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More than half of DLA claimants in receipt of the mobility component lose out on reassessment for PIP

28 May 2019

The Minister for Disabled People Justin Tomlinson has said that More than half of DLA claimants receiving its mobility component had the amount reduced or stopped on reassessment to PIP.

More than 1.1 million disabled people had been reassessed from DLA with a mobility component to PIP and that, of these, 52% had the amount either reduced or stopped, the Minister said in a reply to a House of Commons question on 23 May.

The following table below published by www.parliament.uk shows the number and proportion of DLA claimants who were in receipt of the DLA mobility component and whom on reassessment PIP received:

  • a reduced mobility element; or
  • a zero-mobility element at the first DWP decision.

Mobility award under PIP compared to mobility award under DLA for those who were in receipt of the mobility component on DLA


(a) Reduced Mobility

144,350 (13%)

(b) Mobility stopped

430,730 (39%)

(c) Mobility the same

407,290 (37%)

(d) Increased mobility

128,410 (12%)

Total number who were in receipt of DLA mobility


The figures also show that only 12% of DLA claimants were ‘better off’ in terms of their mobility award on moving to PIP.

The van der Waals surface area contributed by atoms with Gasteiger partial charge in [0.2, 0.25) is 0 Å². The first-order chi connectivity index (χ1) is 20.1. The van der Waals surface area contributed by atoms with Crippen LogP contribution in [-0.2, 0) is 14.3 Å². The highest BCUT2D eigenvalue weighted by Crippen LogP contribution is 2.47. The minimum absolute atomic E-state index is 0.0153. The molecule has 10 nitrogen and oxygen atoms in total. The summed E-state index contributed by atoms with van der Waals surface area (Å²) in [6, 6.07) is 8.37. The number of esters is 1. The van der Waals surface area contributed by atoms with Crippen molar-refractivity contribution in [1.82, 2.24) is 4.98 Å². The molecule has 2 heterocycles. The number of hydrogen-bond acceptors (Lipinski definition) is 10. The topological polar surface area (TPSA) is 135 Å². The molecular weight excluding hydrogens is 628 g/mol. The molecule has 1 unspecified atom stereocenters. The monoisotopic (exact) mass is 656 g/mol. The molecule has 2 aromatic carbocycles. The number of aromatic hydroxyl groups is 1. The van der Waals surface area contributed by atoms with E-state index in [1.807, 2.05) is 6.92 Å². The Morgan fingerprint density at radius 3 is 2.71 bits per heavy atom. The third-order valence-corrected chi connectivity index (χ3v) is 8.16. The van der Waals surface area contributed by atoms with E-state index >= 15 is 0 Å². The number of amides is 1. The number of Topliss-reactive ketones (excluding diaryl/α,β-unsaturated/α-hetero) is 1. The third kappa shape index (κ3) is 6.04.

The above figures are before any mandatory reconsideration, appeal or award review.

The new figures given by theMinister show almost the same loss of mobility entitlement to the FoI response DR UK obtained in 2017 and in a similar 2018 FOI response.

DR UK's Welfare Rights and Policty Adviser  Ken Butler said:

“While the DWP does publish some PIP statistics it does not publish information that shows the actual effect of PIP 20 metre rule.

It should not take a concerned MP to ask a parliamentary question for this information to be made public."

He added:

"The rule that confines higher PIP mobility awards only to those who can walk up to 20 metres must be scrapped.

Instead, those awards must, as with DLA, include those disabled people who can only walk up to 50 metres who are likely to have exactly the same extra costs.

The effect of reducing or removing disabled people's mobility awards - on their independence, health or employment - has never been researched by the DWP. After 5 years of PIP its more than about time that it was.”

The Minister's answer is available @ www.parliament.uk.